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Emotions and Driving: Signs To Look Out For Before You Get Behind The Wheel

August 24, 2022

Emotions and Driving

We know the dangers of driving drowsy, intoxicated or distracted by technology. But it's harder to recognize how our emotional state impacts our driving.

Have you ever considered emotions' impact on your driving before you get behind the wheel? For example, if you’re angry following an argument, stressed about something at work, or upset after receiving bad news, you may become more easily frustrated by other drivers or traffic and have less capacity to respond safely to what's happening around you on the road.

Safe driving is about being able to see, think, and react quickly behind the wheel. It doesn't matter how good you are at driving; when these abilities are even slightly impaired, they increase your vulnerability on the road.

Concerning Trends in Emotional Driving

Statistics about crashes and a driver's emotional state don't exist because proving a clear cause is difficult to measure. But we do know that a person’s emotional state has a considerable effect on the way they drive. Research conducted by the AAA Foundation for Traffic Safety found that “almost 80% of all drivers affirmed that they had experienced extreme anger, aggression, or road rage while driving.”

Emotional driving is a growing problem. 2021 was the deadliest year for road rage, with an average of 44 people per month killed or wounded during a road rage shooting. Road rage deaths due to gun violence have doubled compared to pre-pandemic levels.

Most drivers don't consider how they feel before entering their vehicles. And unfortunately, aggressive driving is dangerously common, with 78% of drivers admitting to acting aggressively toward other road users and around half revealing “honking, yelling or purposely tailgating another vehicle as the most common expressions of annoyance and anger.” 

But ignoring your emotional state before and during a journey can have serious consequences. So, what warning signs should you look out for as a driver?

Watch out for Emotionally Charged Reactions

  • Notice how you are reacting to other drivers. When you’re in a calm emotional state, you will respond by staying aware of your surroundings and ensuring safe following distances are maintained. But if you’re already upset, you may react aggressively to inconsiderate driving, holding the horn down in long angry blasts or following the driver too closely.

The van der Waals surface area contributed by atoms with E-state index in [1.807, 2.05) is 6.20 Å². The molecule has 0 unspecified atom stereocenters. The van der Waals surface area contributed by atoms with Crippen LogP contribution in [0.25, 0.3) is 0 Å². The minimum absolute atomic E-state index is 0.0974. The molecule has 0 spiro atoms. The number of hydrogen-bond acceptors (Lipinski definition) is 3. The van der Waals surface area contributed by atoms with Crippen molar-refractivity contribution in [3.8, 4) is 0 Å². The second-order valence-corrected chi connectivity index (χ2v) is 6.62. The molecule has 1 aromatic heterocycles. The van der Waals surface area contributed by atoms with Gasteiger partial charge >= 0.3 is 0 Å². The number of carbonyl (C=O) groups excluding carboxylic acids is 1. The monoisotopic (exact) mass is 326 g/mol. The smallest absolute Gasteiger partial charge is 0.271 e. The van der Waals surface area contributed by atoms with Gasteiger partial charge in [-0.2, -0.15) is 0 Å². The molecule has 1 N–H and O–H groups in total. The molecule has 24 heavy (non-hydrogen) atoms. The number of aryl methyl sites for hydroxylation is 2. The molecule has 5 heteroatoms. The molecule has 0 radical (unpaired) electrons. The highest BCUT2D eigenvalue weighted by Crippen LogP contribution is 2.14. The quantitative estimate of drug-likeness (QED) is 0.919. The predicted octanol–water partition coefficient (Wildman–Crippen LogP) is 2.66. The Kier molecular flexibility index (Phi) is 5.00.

• Notice where your mind focuses. When you’re in a calm emotional state, you will scan for hazards and maintain awareness of what is happening further down the road. But if you are upset, your eyes might focus on one vehicle, and your overall vision becomes several restricted.
  • Notice how you impact other drivers. When you’re feeling irritable and on edge, you can put yourself and other road users at increased risk, as your driving may influence the emotional state of other road users. This influence can lead to you and another driver becoming angry and driving dangerously.

What about Positive Emotions?

It's not just negative emotions that can impair our ability to drive safely. Positive emotions can be distracting too. Whether you're happy about something that happened at work, or your favorite song playing on the radio, your mind may not be completely focused on safely operating the vehicle.

While positive emotions can lead to distracted driving, they don’t send the same warning signals as negative emotions. So drivers must know what to look out for when they are strong emotions while driving. You can do some things to make that transition happen before and during your drive.

How to Keep Your Emotions in Check Behind the Wheel

Prepare

Knowing where you're going and what to expect along the way will help reduce stress. Find out if there are hectic intersections or traffic problems on your route. Give yourself plenty of time to make the journey so that you don’t become stressed if something comes up that you aren’t expecting. 

Pause

Take a moment to notice how you feel when you enter your vehicle. Whether you're excited or upset, take a deep breath and remind yourself that you’re in control of your actions. All that matters is your responsibility to arrive at your destination safely. Take a few deep breaths before you get on the road. Then, don't start driving until you feel relaxed and in control of your emotions and reactions.

Practice Patience

If you are running late, decide that you will not make up the time by driving faster, skipping red lights, or being impatient with other road users. Patience is a valuable characteristic. However, it isn’t the preserve of a saintly minority; you can learn it through practice. Every journey you take is a perfect opportunity to develop your patience.

Practice Self-Control

Decide ahead of time that you won't let the actions of other drivers influence your driving. For example, if another driver gets upset with you, refuse to engage. If they’re upset because of something you did, indicate that you're sorry with a verbal apology or gesture.

Pull Over

We can't always completely separate ourselves from our feelings, but we can find a safer place than traffic to vent or celebrate. If you feel emotionally charged, find somewhere safe to stop your vehicle and take some deep breaths. Then, don't start driving again until you feel calm and in control.

Arrive Alive by Managing Your Emotions 

Reinforce your driver safety program with the Arrive Alive Series from Smith System, which includes a course on emotions and driving. These short eLearning training modules focus on critical and relevant driver safety topics and offer a convenient way to improve driver safety using The Smith5Keys®.

 

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